Cookie consent

AstroBin saves small pieces of text information (cookies) on your device in order to deliver better content and for statistical purposes. You can disable the usage of cookies by changing the settings of your browser. By browsing AstroBin without changing the browser settings, you grant us permission to store that information on your device.

I agree
Contains:  Solar system body or event
Schiller Crater, 


            Bruce Rohrlach

Schiller Crater

Technical card

Date:Sept. 28, 2018

Focal length: 7000

Seeing: 4

Transparency: 8

Resolution: 14000x10426

Locations: Boronia, Melbourne, Victoria, Australia

Data source: Backyard


Another lunar image (the one on the left) acquired last Friday evening from Melbourne, Australia.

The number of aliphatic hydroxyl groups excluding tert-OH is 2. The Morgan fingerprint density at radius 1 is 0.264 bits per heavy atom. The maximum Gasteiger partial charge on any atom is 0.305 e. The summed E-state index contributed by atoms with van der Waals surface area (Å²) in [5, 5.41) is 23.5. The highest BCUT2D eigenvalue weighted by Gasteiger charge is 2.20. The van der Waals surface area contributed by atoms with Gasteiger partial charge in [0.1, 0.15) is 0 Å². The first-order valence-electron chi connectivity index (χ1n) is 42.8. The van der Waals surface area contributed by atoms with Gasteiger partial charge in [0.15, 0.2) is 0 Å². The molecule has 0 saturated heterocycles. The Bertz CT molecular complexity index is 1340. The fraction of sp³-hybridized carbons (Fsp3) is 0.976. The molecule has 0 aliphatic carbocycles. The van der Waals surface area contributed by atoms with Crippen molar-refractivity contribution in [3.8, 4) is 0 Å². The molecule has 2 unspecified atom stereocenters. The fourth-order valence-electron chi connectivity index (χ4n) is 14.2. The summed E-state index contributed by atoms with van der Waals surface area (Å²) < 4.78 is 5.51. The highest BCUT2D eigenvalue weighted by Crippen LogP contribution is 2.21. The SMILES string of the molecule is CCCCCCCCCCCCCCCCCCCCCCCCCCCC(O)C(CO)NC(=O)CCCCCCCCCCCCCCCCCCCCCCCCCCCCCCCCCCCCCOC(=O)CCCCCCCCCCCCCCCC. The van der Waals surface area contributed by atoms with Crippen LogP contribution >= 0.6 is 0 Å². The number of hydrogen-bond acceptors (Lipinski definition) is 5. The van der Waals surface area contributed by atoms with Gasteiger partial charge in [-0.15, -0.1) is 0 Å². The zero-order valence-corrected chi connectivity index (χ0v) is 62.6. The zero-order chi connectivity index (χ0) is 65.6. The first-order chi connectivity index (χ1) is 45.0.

The Schiller crater is an unusually elongate impact structure (179 x 71 km in dimension) near the southwest edge of the moon, surrounded by Rost, Weigel, Bayer and Noggerath and their respective smaller adjacent craters. Schiller formed either by the merging of two craters, or alternatively it is a single elongate crater formed from an oblique grazing impact. Schiller is 3900 metres deep on it's northwest side, such high-relief features are common on the lunar surface where there is no water-cycle to erode the surface.

Schiller is also the site of a dramatic close-up image by LROC (Lunar Reconnaissance Orbital Camera) that imaged a ~9m wide boulder and the track where it rolled down the side of one of the hills at the southeast end of Schiller, and while it looks recent, is potentially up to 50-100 million years old, likely dislodged by an adjacent impact, with it's track overprinted by several smaller craters.



Bruce Rohrlach
License: None (All rights reserved)


Schiller Crater, 


            Bruce Rohrlach